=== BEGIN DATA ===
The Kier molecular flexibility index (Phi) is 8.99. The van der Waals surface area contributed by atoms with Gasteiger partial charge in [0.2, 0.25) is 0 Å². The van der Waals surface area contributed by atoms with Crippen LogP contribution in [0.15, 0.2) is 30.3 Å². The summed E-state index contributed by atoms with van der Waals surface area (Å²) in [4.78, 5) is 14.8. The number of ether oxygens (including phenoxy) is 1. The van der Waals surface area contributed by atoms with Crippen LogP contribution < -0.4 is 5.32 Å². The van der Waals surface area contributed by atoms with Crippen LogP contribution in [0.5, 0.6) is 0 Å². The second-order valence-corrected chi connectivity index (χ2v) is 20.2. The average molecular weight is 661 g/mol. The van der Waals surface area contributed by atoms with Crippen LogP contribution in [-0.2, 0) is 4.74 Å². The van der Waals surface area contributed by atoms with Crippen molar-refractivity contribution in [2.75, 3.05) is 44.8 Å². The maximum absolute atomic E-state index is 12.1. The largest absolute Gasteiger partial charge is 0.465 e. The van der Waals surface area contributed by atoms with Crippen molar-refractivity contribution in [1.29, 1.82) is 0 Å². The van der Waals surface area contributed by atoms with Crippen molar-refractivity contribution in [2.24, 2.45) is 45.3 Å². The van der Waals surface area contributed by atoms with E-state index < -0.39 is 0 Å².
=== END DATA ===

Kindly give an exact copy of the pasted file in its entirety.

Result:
The Kier molecular flexibility index (Phi) is 8.99. The van der Waals surface area contributed by atoms with Gasteiger partial charge in [0.2, 0.25) is 0 Å². The van der Waals surface area contributed by atoms with Crippen LogP contribution in [0.15, 0.2) is 30.3 Å². The summed E-state index contributed by atoms with van der Waals surface area (Å²) in [4.78, 5) is 14.8. The number of ether oxygens (including phenoxy) is 1. The van der Waals surface area contributed by atoms with Crippen LogP contribution < -0.4 is 5.32 Å². The van der Waals surface area contributed by atoms with Crippen LogP contribution in [0.5, 0.6) is 0 Å². The second-order valence-corrected chi connectivity index (χ2v) is 20.2. The average molecular weight is 661 g/mol. The van der Waals surface area contributed by atoms with Crippen LogP contribution in [-0.2, 0) is 4.74 Å². The van der Waals surface area contributed by atoms with Crippen molar-refractivity contribution in [2.75, 3.05) is 44.8 Å². The maximum absolute atomic E-state index is 12.1. The largest absolute Gasteiger partial charge is 0.465 e. The van der Waals surface area contributed by atoms with Crippen molar-refractivity contribution in [1.29, 1.82) is 0 Å². The van der Waals surface area contributed by atoms with Crippen molar-refractivity contribution in [2.24, 2.45) is 45.3 Å². The van der Waals surface area contributed by atoms with E-state index < -0.39 is 0 Å².